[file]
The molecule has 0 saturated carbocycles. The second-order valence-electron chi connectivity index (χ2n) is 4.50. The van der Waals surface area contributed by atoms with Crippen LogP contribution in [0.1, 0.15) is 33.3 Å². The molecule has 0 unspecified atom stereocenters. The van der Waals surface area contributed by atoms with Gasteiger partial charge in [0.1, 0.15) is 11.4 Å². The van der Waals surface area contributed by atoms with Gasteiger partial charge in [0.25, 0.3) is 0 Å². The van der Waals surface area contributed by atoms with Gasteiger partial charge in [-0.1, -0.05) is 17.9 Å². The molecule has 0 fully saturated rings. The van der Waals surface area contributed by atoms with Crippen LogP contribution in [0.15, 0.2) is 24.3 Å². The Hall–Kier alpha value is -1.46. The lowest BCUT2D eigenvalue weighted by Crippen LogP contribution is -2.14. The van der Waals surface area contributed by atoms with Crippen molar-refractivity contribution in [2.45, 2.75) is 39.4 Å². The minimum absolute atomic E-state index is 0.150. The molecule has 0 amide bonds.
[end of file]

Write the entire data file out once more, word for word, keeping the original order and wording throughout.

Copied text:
The molecule has 0 saturated carbocycles. The second-order valence-electron chi connectivity index (χ2n) is 4.50. The van der Waals surface area contributed by atoms with Crippen LogP contribution in [0.1, 0.15) is 33.3 Å². The molecule has 0 unspecified atom stereocenters. The van der Waals surface area contributed by atoms with Gasteiger partial charge in [0.1, 0.15) is 11.4 Å². The van der Waals surface area contributed by atoms with Gasteiger partial charge in [0.25, 0.3) is 0 Å². The van der Waals surface area contributed by atoms with Gasteiger partial charge in [-0.1, -0.05) is 17.9 Å². The molecule has 0 fully saturated rings. The van der Waals surface area contributed by atoms with Crippen LogP contribution in [0.15, 0.2) is 24.3 Å². The Hall–Kier alpha value is -1.46. The lowest BCUT2D eigenvalue weighted by Crippen LogP contribution is -2.14. The van der Waals surface area contributed by atoms with Crippen molar-refractivity contribution in [2.45, 2.75) is 39.4 Å². The minimum absolute atomic E-state index is 0.150. The molecule has 0 amide bonds.